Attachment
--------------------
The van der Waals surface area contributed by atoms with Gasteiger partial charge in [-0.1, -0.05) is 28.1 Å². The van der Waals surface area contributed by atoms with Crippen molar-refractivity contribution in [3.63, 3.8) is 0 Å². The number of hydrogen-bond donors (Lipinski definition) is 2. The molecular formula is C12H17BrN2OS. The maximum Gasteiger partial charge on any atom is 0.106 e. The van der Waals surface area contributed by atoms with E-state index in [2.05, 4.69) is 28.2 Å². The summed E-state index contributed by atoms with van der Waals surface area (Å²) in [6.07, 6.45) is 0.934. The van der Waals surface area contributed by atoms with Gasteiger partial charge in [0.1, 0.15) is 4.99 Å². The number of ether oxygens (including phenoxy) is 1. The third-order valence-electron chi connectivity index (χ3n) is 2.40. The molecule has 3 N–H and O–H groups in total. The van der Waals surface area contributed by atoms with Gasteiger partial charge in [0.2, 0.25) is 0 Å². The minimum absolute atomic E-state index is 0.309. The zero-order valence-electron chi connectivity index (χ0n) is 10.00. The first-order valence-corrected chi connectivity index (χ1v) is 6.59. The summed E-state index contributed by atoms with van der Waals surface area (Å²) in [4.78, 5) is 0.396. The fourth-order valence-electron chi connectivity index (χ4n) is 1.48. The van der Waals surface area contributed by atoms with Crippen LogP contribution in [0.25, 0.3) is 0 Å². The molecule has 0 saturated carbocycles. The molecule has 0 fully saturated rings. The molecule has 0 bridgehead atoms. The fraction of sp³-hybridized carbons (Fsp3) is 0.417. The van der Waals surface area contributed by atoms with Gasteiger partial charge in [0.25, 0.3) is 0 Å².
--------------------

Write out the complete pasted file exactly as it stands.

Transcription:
The van der Waals surface area contributed by atoms with Gasteiger partial charge in [-0.1, -0.05) is 28.1 Å². The van der Waals surface area contributed by atoms with Crippen molar-refractivity contribution in [3.63, 3.8) is 0 Å². The number of hydrogen-bond donors (Lipinski definition) is 2. The molecular formula is C12H17BrN2OS. The maximum Gasteiger partial charge on any atom is 0.106 e. The van der Waals surface area contributed by atoms with E-state index in [2.05, 4.69) is 28.2 Å². The summed E-state index contributed by atoms with van der Waals surface area (Å²) in [6.07, 6.45) is 0.934. The van der Waals surface area contributed by atoms with Gasteiger partial charge in [0.1, 0.15) is 4.99 Å². The number of ether oxygens (including phenoxy) is 1. The third-order valence-electron chi connectivity index (χ3n) is 2.40. The molecule has 3 N–H and O–H groups in total. The van der Waals surface area contributed by atoms with Gasteiger partial charge in [0.2, 0.25) is 0 Å². The minimum absolute atomic E-state index is 0.309. The zero-order valence-electron chi connectivity index (χ0n) is 10.00. The first-order valence-corrected chi connectivity index (χ1v) is 6.59. The summed E-state index contributed by atoms with van der Waals surface area (Å²) in [4.78, 5) is 0.396. The fourth-order valence-electron chi connectivity index (χ4n) is 1.48. The van der Waals surface area contributed by atoms with Crippen LogP contribution in [0.25, 0.3) is 0 Å². The molecule has 0 saturated carbocycles. The molecule has 0 fully saturated rings. The molecule has 0 bridgehead atoms. The fraction of sp³-hybridized carbons (Fsp3) is 0.417. The van der Waals surface area contributed by atoms with Gasteiger partial charge in [0.25, 0.3) is 0 Å².